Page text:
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Genes inherited long ago from Neanderthals may influence whether someone will have severe COVID-19, the New York Times reports.

A recent paper appearing in the New England Journal of Medicine not only tied the ABO blood locus group to COVID-19 severity, but also implicated a gene cluster on chromosome 3. In a new analysis, posted as a preprint to BioRxiv, researchers from the Max Planck Institute for Evolutionary Anthropology trace this gene cluster back to Neanderthals. 

In their analysis, Max Planck's Hugo Zeberg and Svante Pääbo note that the genes in the cluster on chromosome 3 are in high linkage disequilibrium with one another and span nearly 50 kilobases, suggesting the haplotype is due to positive selection, low recombination at that site, or introduction via gene flow from Neanderthals or Denisovans.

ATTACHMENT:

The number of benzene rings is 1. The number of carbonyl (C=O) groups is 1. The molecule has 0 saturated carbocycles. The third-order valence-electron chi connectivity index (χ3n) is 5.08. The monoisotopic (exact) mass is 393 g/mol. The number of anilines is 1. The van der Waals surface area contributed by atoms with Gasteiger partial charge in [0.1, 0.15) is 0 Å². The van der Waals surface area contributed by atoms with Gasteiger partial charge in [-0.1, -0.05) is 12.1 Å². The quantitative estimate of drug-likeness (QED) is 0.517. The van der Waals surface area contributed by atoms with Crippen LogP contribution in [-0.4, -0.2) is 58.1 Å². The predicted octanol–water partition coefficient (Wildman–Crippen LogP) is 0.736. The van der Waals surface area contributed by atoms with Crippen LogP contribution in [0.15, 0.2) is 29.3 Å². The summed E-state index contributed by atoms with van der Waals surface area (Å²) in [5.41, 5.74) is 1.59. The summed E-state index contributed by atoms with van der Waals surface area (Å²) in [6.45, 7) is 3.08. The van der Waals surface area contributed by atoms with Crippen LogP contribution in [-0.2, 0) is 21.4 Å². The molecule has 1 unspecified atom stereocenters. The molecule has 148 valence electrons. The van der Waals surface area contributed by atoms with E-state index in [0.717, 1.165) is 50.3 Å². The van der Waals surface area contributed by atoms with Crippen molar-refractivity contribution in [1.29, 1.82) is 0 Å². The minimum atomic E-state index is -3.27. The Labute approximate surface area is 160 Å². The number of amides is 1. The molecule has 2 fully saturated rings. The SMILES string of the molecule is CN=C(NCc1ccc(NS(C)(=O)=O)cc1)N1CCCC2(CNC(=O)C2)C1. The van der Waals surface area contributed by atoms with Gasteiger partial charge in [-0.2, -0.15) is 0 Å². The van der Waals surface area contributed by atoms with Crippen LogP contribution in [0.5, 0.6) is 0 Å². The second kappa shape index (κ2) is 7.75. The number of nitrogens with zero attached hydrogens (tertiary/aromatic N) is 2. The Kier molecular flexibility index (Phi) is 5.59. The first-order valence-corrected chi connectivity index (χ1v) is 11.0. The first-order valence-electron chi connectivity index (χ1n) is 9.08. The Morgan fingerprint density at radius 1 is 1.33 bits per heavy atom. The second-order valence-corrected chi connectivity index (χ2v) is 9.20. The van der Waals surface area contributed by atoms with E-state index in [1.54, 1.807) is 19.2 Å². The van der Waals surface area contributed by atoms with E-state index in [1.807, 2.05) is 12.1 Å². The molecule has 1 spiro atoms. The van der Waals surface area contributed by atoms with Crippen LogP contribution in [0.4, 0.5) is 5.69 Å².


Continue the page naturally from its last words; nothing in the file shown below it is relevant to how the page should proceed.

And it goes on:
They found the lead risk variant was present in a Neanderthal who lived some 50,000 years ago in Croatia. Additionally, they report this variant is present in about 30 percent of people of South Asian ancestry and in about 8 percent of people of European ancestry. 

But just what the variant does is unclear. Geneticists tell the Times that the variant may have initially been beneficial and perhaps even helps people cope with other infections, but now, with COVID-19 could contribute to the immune system overreaction seen in severe cases. 

"One should stress that at this point this is pure speculation," Zeberg cautions at the Times.